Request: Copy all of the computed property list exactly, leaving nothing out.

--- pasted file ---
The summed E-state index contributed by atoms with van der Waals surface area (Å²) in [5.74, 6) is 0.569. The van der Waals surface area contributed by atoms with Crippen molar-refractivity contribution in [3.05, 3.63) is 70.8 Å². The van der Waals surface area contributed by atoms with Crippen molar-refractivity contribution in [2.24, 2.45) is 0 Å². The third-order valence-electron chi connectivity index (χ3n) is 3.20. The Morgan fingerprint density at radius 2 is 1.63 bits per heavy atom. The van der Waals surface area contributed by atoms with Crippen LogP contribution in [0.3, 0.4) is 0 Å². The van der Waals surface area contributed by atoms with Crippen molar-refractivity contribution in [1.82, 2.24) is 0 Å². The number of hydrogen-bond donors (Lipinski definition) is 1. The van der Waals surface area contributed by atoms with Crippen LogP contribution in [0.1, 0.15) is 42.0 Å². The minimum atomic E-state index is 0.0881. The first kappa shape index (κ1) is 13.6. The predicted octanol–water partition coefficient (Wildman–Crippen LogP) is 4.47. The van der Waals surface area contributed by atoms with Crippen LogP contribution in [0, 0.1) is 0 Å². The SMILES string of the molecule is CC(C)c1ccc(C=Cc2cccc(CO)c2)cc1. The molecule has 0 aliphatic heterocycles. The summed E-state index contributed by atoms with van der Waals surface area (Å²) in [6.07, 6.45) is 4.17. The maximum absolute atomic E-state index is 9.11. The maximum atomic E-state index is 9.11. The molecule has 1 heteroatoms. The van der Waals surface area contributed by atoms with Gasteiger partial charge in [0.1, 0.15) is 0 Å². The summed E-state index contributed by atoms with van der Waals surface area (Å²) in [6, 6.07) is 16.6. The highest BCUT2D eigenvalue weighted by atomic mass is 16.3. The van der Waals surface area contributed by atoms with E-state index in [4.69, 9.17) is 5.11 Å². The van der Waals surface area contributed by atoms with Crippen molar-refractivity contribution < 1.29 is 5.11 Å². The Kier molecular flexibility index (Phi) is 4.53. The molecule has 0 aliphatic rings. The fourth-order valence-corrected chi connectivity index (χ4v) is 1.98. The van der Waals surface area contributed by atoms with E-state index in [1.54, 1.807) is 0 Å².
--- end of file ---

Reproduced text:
The summed E-state index contributed by atoms with van der Waals surface area (Å²) in [5.74, 6) is 0.569. The van der Waals surface area contributed by atoms with Crippen molar-refractivity contribution in [3.05, 3.63) is 70.8 Å². The van der Waals surface area contributed by atoms with Crippen molar-refractivity contribution in [2.24, 2.45) is 0 Å². The third-order valence-electron chi connectivity index (χ3n) is 3.20. The Morgan fingerprint density at radius 2 is 1.63 bits per heavy atom. The van der Waals surface area contributed by atoms with Crippen LogP contribution in [0.3, 0.4) is 0 Å². The van der Waals surface area contributed by atoms with Crippen molar-refractivity contribution in [1.82, 2.24) is 0 Å². The number of hydrogen-bond donors (Lipinski definition) is 1. The van der Waals surface area contributed by atoms with Crippen LogP contribution in [0.1, 0.15) is 42.0 Å². The minimum atomic E-state index is 0.0881. The first kappa shape index (κ1) is 13.6. The predicted octanol–water partition coefficient (Wildman–Crippen LogP) is 4.47. The van der Waals surface area contributed by atoms with Crippen LogP contribution in [0, 0.1) is 0 Å². The SMILES string of the molecule is CC(C)c1ccc(C=Cc2cccc(CO)c2)cc1. The molecule has 0 aliphatic heterocycles. The summed E-state index contributed by atoms with van der Waals surface area (Å²) in [6.07, 6.45) is 4.17. The maximum absolute atomic E-state index is 9.11. The maximum atomic E-state index is 9.11. The molecule has 1 heteroatoms. The van der Waals surface area contributed by atoms with Gasteiger partial charge in [0.1, 0.15) is 0 Å². The summed E-state index contributed by atoms with van der Waals surface area (Å²) in [6, 6.07) is 16.6. The highest BCUT2D eigenvalue weighted by atomic mass is 16.3. The van der Waals surface area contributed by atoms with E-state index in [4.69, 9.17) is 5.11 Å². The van der Waals surface area contributed by atoms with Crippen molar-refractivity contribution < 1.29 is 5.11 Å². The Kier molecular flexibility index (Phi) is 4.53. The molecule has 0 aliphatic rings. The fourth-order valence-corrected chi connectivity index (χ4v) is 1.98. The van der Waals surface area contributed by atoms with E-state index in [1.54, 1.807) is 0 Å².